An examination of the reworking and reuse of marble sculpture in the late Roman period, a subject that has previously been neglected. Whilst repair and reuse of Antique sculpture has been common since the Renaissance - often for spurious reasons - Hannestad argues that well-known monuments like the Ara Pacis actually represent several working phases, with late Antiquity often setting the final stamp upon a monument, and he explores the implications of this on our understanding of the sculptural scenery of this period.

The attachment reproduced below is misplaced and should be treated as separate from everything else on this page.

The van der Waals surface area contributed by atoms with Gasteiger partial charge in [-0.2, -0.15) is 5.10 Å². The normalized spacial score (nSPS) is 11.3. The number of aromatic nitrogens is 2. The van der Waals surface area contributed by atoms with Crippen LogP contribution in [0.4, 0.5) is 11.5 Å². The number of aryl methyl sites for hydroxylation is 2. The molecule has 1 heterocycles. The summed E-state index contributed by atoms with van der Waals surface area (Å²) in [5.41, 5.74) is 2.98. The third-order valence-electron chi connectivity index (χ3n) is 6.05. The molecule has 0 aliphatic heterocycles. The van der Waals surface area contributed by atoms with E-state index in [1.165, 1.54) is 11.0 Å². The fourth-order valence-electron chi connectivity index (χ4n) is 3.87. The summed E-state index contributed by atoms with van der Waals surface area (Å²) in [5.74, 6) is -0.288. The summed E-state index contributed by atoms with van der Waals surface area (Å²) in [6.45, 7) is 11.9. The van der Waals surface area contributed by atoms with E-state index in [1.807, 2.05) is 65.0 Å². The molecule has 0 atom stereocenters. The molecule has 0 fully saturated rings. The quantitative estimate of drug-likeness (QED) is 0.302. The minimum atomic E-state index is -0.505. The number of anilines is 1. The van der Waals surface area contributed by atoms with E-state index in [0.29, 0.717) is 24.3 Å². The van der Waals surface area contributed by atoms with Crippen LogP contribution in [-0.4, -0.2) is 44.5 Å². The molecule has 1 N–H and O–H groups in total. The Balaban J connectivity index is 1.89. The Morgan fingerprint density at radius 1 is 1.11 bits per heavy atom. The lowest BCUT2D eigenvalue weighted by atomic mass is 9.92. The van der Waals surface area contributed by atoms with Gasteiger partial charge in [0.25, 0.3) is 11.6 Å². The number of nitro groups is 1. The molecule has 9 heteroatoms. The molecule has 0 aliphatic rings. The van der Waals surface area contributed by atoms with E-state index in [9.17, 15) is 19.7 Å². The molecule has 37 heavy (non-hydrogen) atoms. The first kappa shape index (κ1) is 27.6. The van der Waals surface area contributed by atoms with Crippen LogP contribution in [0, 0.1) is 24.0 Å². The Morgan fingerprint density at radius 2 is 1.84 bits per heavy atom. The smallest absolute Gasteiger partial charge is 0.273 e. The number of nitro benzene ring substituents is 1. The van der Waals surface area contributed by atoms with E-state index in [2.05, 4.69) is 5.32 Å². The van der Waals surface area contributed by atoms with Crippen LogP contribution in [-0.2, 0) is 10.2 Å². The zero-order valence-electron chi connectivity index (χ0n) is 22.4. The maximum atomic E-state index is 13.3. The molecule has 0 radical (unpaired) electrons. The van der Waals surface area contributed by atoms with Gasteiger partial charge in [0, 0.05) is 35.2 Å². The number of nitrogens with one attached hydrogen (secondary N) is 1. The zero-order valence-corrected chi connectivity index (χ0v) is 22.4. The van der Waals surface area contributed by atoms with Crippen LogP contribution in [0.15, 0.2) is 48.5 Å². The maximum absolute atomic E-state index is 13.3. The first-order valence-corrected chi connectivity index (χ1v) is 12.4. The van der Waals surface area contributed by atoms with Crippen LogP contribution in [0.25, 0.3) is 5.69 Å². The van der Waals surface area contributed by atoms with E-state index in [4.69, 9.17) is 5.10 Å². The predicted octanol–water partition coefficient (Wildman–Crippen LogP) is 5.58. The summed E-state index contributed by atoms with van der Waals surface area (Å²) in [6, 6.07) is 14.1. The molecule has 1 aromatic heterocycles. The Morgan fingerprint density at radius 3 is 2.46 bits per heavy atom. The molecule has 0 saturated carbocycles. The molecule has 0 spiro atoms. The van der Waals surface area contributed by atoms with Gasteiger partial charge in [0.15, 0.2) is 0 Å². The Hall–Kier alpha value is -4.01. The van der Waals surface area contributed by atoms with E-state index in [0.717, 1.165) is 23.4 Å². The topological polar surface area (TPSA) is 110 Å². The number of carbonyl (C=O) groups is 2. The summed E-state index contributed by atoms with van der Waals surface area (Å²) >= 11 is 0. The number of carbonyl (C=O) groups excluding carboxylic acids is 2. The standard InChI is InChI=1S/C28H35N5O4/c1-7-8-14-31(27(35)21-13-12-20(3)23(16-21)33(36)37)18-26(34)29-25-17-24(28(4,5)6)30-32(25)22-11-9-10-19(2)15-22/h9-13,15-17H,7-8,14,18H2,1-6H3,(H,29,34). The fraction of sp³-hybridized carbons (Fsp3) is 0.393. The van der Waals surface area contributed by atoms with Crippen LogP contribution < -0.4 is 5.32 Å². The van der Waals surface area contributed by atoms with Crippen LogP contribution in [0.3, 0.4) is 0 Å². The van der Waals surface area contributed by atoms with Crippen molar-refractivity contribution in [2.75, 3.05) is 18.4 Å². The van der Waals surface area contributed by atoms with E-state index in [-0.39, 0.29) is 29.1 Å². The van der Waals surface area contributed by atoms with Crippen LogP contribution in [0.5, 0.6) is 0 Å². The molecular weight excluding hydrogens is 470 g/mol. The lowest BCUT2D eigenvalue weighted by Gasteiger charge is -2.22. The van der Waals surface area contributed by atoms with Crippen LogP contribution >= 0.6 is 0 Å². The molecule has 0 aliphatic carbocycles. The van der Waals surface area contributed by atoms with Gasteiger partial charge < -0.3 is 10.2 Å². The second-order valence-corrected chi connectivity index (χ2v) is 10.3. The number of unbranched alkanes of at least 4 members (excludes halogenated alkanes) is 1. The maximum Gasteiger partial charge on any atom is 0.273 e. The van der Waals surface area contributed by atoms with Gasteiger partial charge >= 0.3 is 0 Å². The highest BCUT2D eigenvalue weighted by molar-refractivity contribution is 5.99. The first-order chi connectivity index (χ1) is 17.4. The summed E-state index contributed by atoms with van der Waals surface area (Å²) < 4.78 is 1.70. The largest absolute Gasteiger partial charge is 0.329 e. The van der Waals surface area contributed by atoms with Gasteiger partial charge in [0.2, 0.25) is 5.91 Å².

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Book Description Aarhus University Press, Aarhus, 1994. Softcover. Cream & illus. wraps, French flaps, 166 pp., BW illus. "In the Roman world, marble sculpture could be reworked for several reasons. . Much Roman sculpture, including well-known monuments like the Ara Pacis, in fact represent several working phases. In this study it will be argued that late Antiquity often came to set the final stamp upon a monument. It was a period which was much concerned with its cultural heritage, an attitude which resulted not only in the careful preservation of existing monuments, but also in a substantial output of sculpture in the Classical tradition. A revised picture of late Antique sculpture in general is called for." (flap) Highly illustrated, with portraiture sculpture and busts. Scarce. VG- (Covers are slightly aged or tanned; page margins are tanning lightly; former owner name and year on first page; text and illus. are clear.). Bookseller Inventory # 156031